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# efficiently groove down center of a face

Member, OS Professional Posts: 216 PRO
Let's say I want to run a groove down a long rectangular face. I can easily achieve that by requiring the user to select three faces: the face for the groove, and the two adjacent (perpendicular) faces. With the perpendicular faces I can easily find a midplane and build my groove from there.

Is there a way to be smarter about it, not requiring the user to select three faces? Could I, for example, select only the groove face and then somehow reliably find a midplane without the perpendicular faces? What if the edges are rounded?

• Onshape Employees, Developers, HDM Posts: 525
One decently robust strategy that's had success for others is to orient everything with respect to the longest linear edge of the face.
From there, you can make a coordinate system out of the edge and the face, take a bounding box of the face, and calculate any other positions you need based on that.

In the cases where that heuristic isn't correct, you can add a boolean to flip it 90º, and/or an option to provide another edge (really any ALLOWS_AXIS) as the primary axis, replacing the longest linear edge above.

• Member, OS Professional Posts: 216 PRO
This is roughly what I expected. Would it be possible to evaluate the face with any edge rounds removed? In other words, can I somehow get the intersection between the groove face and the adjacent planar faces, ignoring any edge rounds that may or may not exist?
• Onshape Employees, Developers, HDM Posts: 525
I assume the edge case you're talking about is where two sides of the face have differently sized fillets, and you still want to make the groove down the center w/r/t the adjacent sides?

For the specific case of ignoring one fillet, you could write logic around evEdgeConvexity or qTangentConnectedFaces to do the job... for instance, look among the planar faces which are edge-adjacent or tangent connected to the given face.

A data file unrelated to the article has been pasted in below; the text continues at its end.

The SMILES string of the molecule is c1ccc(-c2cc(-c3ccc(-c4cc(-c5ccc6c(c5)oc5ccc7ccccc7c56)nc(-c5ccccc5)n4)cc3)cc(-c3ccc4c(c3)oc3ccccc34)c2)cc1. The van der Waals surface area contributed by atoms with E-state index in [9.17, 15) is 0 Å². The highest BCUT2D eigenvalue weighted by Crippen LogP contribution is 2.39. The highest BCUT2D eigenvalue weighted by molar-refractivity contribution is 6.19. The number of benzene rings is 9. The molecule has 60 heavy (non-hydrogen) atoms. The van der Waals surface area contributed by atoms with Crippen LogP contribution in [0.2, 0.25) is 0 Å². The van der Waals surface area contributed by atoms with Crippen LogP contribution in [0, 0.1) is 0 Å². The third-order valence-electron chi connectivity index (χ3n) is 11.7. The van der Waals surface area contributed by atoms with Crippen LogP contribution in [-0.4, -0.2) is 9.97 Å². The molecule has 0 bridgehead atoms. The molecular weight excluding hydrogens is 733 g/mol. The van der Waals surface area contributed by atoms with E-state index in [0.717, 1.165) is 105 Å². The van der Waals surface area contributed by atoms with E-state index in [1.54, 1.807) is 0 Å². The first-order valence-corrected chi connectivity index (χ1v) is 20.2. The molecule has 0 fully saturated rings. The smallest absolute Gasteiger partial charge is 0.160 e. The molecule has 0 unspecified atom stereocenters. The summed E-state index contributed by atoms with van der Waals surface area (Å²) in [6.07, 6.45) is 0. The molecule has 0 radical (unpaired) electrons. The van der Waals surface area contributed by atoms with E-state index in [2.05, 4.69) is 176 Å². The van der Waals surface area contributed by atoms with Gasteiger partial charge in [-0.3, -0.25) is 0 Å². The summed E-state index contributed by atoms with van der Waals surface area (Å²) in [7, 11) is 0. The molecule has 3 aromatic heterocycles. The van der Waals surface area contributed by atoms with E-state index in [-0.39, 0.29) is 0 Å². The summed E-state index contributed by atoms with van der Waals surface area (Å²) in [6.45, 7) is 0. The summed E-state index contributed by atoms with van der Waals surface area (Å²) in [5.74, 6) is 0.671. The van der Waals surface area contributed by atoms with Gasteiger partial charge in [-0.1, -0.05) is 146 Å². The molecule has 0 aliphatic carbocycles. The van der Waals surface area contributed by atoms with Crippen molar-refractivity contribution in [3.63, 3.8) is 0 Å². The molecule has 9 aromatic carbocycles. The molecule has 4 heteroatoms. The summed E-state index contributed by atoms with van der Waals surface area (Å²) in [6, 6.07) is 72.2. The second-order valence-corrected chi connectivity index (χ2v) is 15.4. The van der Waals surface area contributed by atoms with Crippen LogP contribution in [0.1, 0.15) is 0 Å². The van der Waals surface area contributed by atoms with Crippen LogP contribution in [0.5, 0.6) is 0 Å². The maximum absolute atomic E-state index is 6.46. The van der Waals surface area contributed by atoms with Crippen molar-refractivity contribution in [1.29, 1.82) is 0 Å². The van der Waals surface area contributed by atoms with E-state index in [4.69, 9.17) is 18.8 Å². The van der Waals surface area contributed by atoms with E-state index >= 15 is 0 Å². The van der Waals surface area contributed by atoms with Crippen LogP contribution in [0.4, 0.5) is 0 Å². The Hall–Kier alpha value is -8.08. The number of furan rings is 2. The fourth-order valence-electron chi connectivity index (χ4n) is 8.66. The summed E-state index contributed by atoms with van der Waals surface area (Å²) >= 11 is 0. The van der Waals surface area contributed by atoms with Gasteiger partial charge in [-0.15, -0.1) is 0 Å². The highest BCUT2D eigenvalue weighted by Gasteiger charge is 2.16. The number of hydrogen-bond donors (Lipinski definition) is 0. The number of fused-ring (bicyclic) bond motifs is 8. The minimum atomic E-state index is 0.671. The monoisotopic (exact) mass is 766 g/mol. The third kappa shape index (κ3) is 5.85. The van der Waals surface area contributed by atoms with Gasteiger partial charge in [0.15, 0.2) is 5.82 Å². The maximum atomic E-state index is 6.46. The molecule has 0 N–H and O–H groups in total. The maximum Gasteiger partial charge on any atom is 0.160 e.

However, I wouldn't think it'd be very robust. Certainly, it wouldn't work if you replace the fillets with chamfers. Maybe we could make a query for faces which are perpendicular and adjacent-for-a-broader-definition-of-adjacent, but even then, there may be useful cases where those faces just aren't there, like if there's a draft involved.

Basically, it does come down to what you care about when defining the groove, and whatever those references are, I usually prefer having them passed in, and not relying on query magic to infer them. That way, the dialog provides good documentation about what the feature does... or at least, it will once we start putting labels in there properly!

I see a few options:
1. Using the face center, as above
2. Using the part center
3. Using a specified distance from a face or edge
4. Using the center of two faces, as you currently have
So maybe an enum which switches between some subset of these methods?

Of course, I'm talking about trying to make a general-purpose feature that other people understand. If your goal is to improve your own workflows and you know the set of possible topologies well, the optimization you're talking about sounds useful.

• Member, OS Professional Posts: 216 PRO
Selecting all three faces isn't a huge deal, specifically if (ahem) we get an auto-advance field functionality so that clicking one face advances the field selection to the next field in the feature definition dialog. Then it'd be just click-click-click done.